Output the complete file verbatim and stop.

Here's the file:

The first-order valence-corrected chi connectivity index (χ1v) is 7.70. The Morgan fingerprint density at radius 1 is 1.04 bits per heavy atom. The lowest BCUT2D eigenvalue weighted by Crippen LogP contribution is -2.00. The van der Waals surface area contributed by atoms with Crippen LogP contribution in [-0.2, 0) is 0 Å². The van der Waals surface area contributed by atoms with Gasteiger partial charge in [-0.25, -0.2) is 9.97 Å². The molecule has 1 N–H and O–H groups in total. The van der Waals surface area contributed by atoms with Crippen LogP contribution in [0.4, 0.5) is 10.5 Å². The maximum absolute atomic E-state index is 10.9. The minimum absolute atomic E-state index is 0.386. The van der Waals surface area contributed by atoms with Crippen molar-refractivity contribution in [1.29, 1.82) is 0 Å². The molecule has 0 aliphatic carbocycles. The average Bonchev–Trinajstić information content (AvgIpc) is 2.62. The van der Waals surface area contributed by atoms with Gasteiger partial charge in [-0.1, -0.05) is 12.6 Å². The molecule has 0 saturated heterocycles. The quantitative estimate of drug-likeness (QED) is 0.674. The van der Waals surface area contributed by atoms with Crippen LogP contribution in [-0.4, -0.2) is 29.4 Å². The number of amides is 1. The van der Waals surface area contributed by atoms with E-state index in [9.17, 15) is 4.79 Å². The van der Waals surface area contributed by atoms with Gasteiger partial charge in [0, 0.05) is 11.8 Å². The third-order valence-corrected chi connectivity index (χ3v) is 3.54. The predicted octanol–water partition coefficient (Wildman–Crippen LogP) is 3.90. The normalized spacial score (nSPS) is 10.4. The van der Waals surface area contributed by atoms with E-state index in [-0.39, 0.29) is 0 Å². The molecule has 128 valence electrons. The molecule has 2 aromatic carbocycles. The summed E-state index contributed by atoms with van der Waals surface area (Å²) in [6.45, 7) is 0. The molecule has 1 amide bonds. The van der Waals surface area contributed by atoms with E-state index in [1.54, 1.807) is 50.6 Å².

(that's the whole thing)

The first-order valence-corrected chi connectivity index (χ1v) is 7.70. The Morgan fingerprint density at radius 1 is 1.04 bits per heavy atom. The lowest BCUT2D eigenvalue weighted by Crippen LogP contribution is -2.00. The van der Waals surface area contributed by atoms with Crippen LogP contribution in [-0.2, 0) is 0 Å². The van der Waals surface area contributed by atoms with Gasteiger partial charge in [-0.25, -0.2) is 9.97 Å². The molecule has 1 N–H and O–H groups in total. The van der Waals surface area contributed by atoms with Crippen LogP contribution in [0.4, 0.5) is 10.5 Å². The maximum absolute atomic E-state index is 10.9. The minimum absolute atomic E-state index is 0.386. The van der Waals surface area contributed by atoms with Crippen molar-refractivity contribution in [1.29, 1.82) is 0 Å². The molecule has 0 aliphatic carbocycles. The average Bonchev–Trinajstić information content (AvgIpc) is 2.62. The van der Waals surface area contributed by atoms with Gasteiger partial charge in [-0.1, -0.05) is 12.6 Å². The molecule has 0 saturated heterocycles. The quantitative estimate of drug-likeness (QED) is 0.674. The van der Waals surface area contributed by atoms with Crippen LogP contribution in [-0.4, -0.2) is 29.4 Å². The number of amides is 1. The van der Waals surface area contributed by atoms with E-state index in [9.17, 15) is 4.79 Å². The van der Waals surface area contributed by atoms with Gasteiger partial charge in [0, 0.05) is 11.8 Å². The third-order valence-corrected chi connectivity index (χ3v) is 3.54. The predicted octanol–water partition coefficient (Wildman–Crippen LogP) is 3.90. The normalized spacial score (nSPS) is 10.4. The van der Waals surface area contributed by atoms with E-state index in [-0.39, 0.29) is 0 Å². The molecule has 128 valence electrons. The molecule has 2 aromatic carbocycles. The summed E-state index contributed by atoms with van der Waals surface area (Å²) in [6.45, 7) is 0. The molecule has 1 amide bonds. The van der Waals surface area contributed by atoms with E-state index in [1.54, 1.807) is 50.6 Å².